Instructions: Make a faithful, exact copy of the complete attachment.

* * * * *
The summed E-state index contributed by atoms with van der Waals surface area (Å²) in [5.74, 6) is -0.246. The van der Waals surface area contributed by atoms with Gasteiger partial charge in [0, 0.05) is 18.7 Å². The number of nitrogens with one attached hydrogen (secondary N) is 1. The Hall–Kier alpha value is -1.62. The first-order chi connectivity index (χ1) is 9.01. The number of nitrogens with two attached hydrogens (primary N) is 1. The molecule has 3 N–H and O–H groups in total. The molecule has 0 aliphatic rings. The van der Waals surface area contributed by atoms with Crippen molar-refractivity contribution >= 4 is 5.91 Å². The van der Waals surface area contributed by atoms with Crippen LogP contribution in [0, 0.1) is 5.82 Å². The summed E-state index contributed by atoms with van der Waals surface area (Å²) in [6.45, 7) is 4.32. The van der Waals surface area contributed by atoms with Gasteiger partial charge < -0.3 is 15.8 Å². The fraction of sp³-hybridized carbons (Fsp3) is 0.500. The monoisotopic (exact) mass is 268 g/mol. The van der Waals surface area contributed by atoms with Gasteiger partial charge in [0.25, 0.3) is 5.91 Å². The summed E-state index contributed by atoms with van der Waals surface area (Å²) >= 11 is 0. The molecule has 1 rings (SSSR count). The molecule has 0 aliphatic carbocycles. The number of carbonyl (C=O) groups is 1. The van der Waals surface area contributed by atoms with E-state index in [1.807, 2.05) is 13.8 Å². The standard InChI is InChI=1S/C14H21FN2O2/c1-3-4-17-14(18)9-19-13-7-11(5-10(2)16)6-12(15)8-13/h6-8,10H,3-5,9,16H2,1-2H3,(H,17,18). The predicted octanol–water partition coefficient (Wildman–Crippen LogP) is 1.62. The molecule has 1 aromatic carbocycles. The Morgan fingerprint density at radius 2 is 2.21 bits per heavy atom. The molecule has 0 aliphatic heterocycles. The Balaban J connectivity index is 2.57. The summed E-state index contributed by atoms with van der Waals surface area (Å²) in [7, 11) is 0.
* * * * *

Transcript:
The summed E-state index contributed by atoms with van der Waals surface area (Å²) in [5.74, 6) is -0.246. The van der Waals surface area contributed by atoms with Gasteiger partial charge in [0, 0.05) is 18.7 Å². The number of nitrogens with one attached hydrogen (secondary N) is 1. The Hall–Kier alpha value is -1.62. The first-order chi connectivity index (χ1) is 9.01. The number of nitrogens with two attached hydrogens (primary N) is 1. The molecule has 3 N–H and O–H groups in total. The molecule has 0 aliphatic rings. The van der Waals surface area contributed by atoms with Crippen molar-refractivity contribution >= 4 is 5.91 Å². The van der Waals surface area contributed by atoms with Crippen LogP contribution in [0, 0.1) is 5.82 Å². The summed E-state index contributed by atoms with van der Waals surface area (Å²) in [6.45, 7) is 4.32. The van der Waals surface area contributed by atoms with Gasteiger partial charge < -0.3 is 15.8 Å². The fraction of sp³-hybridized carbons (Fsp3) is 0.500. The monoisotopic (exact) mass is 268 g/mol. The van der Waals surface area contributed by atoms with Gasteiger partial charge in [0.25, 0.3) is 5.91 Å². The summed E-state index contributed by atoms with van der Waals surface area (Å²) >= 11 is 0. The molecule has 1 rings (SSSR count). The molecule has 0 aliphatic carbocycles. The number of carbonyl (C=O) groups is 1. The van der Waals surface area contributed by atoms with E-state index in [1.807, 2.05) is 13.8 Å². The standard InChI is InChI=1S/C14H21FN2O2/c1-3-4-17-14(18)9-19-13-7-11(5-10(2)16)6-12(15)8-13/h6-8,10H,3-5,9,16H2,1-2H3,(H,17,18). The predicted octanol–water partition coefficient (Wildman–Crippen LogP) is 1.62. The molecule has 1 aromatic carbocycles. The Morgan fingerprint density at radius 2 is 2.21 bits per heavy atom. The molecule has 0 aliphatic heterocycles. The Balaban J connectivity index is 2.57. The summed E-state index contributed by atoms with van der Waals surface area (Å²) in [7, 11) is 0.